Lloyd Morrisett († 93), well-known US psychologist and driving force behind the invention of the children’s program “Sesame Street”, has died – the organization Sesame Workshop announced on Twitter. Morrisett left an “indelible legacy for many generations of children around the world,” the organization continued. For the company, which he had managed for a long time, he brought his fascination for technology to bear and was constantly thinking of new ways of using it for education.
Joan Ganz Cooney (93), who founded Sesame Workshop with Morrisett, also spoke highly of the deceased: “Without Lloyd Morrisett there would be no ‘Sesame Street’. It was he who first came up with the idea of using television as an educational tool for preschool children – for example when it comes to letters and numbers.” He had been a trusted partner and loyal friend for over 50 years “and we will miss her very much,” Cooney concluded her statement.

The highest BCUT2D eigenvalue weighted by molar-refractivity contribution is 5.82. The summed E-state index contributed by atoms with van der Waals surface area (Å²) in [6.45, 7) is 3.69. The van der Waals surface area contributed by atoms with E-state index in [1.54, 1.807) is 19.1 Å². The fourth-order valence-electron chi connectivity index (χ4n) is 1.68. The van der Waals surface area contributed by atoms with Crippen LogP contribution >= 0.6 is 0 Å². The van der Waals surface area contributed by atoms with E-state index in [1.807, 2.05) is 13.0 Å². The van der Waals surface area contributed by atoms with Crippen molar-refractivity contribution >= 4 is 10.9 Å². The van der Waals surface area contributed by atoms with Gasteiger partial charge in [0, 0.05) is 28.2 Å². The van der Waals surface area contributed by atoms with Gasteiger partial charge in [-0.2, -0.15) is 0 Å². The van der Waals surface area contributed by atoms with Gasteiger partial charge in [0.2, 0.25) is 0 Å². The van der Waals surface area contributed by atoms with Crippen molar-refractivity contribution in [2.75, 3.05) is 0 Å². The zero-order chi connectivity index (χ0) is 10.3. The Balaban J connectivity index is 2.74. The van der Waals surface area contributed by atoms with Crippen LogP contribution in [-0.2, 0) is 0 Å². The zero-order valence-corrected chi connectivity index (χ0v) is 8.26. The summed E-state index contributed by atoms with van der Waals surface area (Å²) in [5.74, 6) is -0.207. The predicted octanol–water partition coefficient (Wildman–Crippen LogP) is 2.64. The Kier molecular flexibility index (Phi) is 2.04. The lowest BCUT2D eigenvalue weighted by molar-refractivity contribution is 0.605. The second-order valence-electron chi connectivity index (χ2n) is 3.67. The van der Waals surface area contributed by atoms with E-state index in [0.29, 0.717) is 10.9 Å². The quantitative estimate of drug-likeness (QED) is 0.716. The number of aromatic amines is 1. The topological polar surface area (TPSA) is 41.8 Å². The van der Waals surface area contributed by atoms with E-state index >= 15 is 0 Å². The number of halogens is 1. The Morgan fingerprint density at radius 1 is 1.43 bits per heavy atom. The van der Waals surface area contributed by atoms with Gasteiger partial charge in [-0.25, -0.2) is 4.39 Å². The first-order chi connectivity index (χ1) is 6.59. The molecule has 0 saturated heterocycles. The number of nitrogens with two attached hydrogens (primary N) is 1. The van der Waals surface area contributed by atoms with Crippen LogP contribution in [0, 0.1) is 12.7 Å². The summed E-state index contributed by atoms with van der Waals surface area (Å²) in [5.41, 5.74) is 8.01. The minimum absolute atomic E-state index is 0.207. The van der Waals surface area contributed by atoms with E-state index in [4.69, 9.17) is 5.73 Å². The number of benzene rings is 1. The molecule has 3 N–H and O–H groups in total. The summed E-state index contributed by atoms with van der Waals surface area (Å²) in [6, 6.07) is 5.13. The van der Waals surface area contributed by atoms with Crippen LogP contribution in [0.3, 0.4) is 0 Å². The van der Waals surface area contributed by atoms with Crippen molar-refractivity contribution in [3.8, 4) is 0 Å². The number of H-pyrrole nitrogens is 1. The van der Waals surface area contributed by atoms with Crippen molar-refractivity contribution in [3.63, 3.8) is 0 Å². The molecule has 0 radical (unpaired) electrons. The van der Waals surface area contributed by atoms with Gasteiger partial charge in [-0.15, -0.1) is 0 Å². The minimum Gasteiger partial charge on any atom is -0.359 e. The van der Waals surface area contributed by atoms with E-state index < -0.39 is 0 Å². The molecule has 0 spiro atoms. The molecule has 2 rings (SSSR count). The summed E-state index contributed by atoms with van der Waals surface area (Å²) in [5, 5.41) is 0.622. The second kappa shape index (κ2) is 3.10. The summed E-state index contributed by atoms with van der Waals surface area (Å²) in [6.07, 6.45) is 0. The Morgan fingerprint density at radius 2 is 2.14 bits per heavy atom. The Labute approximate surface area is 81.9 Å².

The first episode of Sesame Street aired on US television in 1969. In the playful episodes, rag dolls like Elmo or Ernie & Bert explain to children how to deal with numbers and letters. The first episode on German-speaking TV ran in 1971. With over 100 Emmy awards, the format is considered one of the most successful programs ever. (read)
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